Victoria had landed hard on top of him, cushioning her from serious harm. Even so, the collision has left her dazed and disoriented. Shaking her head and taking a deep breath, she struggled to free herself from the jumble of his contorted limbs. Pulling her legs from under him she sat up, shoved open the door and fell to the ground. Beside her fell her purse, which she picked up as she stood shakily to her feet.
She steadied herself against the car which perched at the edge of the cliff. She didn’t understand how. She didn’t care. Then she peered off in the other direction toward the shadows of Irvine Park. Inside the Jaguar she heard Jace stirring with a moan. With one last glance at the car she ran with all her strength into the sanctuary of the darkness.
She was halfway across the small park when she heard Jace’s voice shouting a torrent of profanity into the night. Still running, she turned to look back in the direction of the wreck and tripped, falling to her hands and knees onto the grass. She remained there exhausted and in shock for a several seconds. Think, Victoria. Where was she going? What was she going to do? Then her eyes focused on the small purse that had tumbled to the ground in front of her.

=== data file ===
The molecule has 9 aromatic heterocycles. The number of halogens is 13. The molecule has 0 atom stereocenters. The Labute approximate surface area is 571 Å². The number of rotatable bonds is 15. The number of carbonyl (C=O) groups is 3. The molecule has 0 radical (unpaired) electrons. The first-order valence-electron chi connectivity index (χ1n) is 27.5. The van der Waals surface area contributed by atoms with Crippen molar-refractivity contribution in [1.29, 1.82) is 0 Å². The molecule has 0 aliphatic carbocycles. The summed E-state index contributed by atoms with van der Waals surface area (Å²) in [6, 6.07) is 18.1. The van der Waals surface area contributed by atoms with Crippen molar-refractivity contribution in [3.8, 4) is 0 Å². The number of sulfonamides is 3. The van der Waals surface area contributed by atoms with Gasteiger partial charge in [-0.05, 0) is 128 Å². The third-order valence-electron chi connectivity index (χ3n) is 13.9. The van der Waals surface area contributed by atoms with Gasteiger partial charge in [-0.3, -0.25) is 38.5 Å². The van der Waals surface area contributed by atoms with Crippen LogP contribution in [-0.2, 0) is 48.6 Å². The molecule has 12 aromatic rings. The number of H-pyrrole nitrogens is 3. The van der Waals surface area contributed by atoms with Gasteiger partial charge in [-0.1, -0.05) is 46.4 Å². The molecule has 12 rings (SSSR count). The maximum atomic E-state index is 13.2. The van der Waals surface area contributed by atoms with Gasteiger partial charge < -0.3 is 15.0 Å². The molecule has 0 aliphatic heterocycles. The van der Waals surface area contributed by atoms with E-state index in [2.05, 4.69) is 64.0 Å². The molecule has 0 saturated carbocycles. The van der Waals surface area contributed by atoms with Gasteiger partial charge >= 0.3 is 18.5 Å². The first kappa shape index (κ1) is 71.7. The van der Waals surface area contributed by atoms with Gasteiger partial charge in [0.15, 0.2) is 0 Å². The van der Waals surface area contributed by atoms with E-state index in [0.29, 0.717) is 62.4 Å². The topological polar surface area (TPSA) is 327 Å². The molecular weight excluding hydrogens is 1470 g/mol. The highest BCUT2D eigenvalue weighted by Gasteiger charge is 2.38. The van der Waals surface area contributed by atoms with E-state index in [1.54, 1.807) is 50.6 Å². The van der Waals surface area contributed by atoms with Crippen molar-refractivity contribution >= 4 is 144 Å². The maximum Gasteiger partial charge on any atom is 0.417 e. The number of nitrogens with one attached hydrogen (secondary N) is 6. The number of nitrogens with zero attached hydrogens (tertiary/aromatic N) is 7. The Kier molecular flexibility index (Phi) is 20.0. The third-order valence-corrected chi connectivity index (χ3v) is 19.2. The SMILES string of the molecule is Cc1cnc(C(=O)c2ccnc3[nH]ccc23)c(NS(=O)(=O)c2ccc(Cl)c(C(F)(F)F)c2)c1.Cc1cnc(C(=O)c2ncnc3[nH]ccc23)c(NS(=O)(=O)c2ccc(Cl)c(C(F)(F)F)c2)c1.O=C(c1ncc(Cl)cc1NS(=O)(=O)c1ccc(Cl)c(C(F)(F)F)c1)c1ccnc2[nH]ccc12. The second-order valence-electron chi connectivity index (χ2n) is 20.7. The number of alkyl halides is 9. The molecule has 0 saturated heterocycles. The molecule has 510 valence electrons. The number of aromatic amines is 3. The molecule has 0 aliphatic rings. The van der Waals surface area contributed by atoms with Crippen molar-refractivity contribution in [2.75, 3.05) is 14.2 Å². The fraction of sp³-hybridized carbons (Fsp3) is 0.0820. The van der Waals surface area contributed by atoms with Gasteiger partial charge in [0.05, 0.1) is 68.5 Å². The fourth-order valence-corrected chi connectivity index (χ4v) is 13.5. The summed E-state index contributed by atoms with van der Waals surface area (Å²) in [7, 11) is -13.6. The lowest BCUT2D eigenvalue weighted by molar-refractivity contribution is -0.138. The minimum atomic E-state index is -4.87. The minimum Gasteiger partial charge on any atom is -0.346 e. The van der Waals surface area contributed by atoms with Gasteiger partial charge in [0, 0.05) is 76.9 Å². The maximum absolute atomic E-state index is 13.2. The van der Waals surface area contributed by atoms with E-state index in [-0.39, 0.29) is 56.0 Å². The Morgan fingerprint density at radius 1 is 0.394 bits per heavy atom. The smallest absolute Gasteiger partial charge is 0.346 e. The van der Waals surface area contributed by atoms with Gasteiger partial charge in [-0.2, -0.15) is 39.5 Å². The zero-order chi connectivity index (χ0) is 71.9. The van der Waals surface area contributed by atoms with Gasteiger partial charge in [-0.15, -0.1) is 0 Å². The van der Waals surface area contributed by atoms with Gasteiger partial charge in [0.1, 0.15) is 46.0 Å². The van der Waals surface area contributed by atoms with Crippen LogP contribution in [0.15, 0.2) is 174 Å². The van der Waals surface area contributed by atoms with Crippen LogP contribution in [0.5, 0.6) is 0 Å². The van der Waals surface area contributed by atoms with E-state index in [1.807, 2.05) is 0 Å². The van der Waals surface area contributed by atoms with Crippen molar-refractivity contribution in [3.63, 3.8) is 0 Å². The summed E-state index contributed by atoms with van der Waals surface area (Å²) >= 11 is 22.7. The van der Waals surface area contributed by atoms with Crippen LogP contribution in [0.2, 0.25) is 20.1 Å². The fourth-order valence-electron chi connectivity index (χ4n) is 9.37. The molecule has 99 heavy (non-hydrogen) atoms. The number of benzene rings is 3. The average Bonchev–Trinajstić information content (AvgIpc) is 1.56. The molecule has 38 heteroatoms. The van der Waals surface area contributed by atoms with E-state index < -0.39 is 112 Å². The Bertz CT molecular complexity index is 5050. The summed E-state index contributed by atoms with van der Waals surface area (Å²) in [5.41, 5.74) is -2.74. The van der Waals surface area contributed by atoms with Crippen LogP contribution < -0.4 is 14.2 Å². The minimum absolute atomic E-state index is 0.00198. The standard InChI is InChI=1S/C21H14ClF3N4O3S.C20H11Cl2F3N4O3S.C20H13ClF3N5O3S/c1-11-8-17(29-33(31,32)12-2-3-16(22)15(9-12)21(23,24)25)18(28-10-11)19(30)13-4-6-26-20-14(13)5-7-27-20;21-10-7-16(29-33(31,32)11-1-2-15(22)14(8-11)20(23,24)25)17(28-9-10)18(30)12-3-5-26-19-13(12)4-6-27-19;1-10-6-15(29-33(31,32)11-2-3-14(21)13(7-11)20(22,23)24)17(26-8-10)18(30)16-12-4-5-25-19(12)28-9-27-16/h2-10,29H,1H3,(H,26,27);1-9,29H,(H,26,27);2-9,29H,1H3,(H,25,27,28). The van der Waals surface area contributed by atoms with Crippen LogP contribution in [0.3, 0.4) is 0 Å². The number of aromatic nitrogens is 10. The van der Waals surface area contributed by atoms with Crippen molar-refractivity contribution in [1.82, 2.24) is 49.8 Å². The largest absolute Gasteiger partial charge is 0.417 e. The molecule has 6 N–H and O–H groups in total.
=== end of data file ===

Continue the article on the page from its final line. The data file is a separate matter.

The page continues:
Grabbing it, she pulled out her cell phone and turned it on. 5% battery left. Oh, why now? There was perhaps power for one call. Her fingers reached to dial 911. No. Where Jace Packard was concerned, she couldn’t trust the police. She couldn’t trust her uncle. No, for some reason there was only one person she could trust. She’d entered the number this morning. Why she knew he would come, she couldn’t explain. She punched the number and waited breathlessly. “Please,” she whispered. “Come on. Come on.”
Closing her eyes, she began to cry. “Please, God,” she pleaded.
“Hello,” came an uncertain voice over the phone.
Victoria grabbed at that voice like a drowning woman seizes a lifeline. “Brother Smith! This is Victoria! Help me Brother Smith! I’m in trouble!”
Final installment, tomorrow.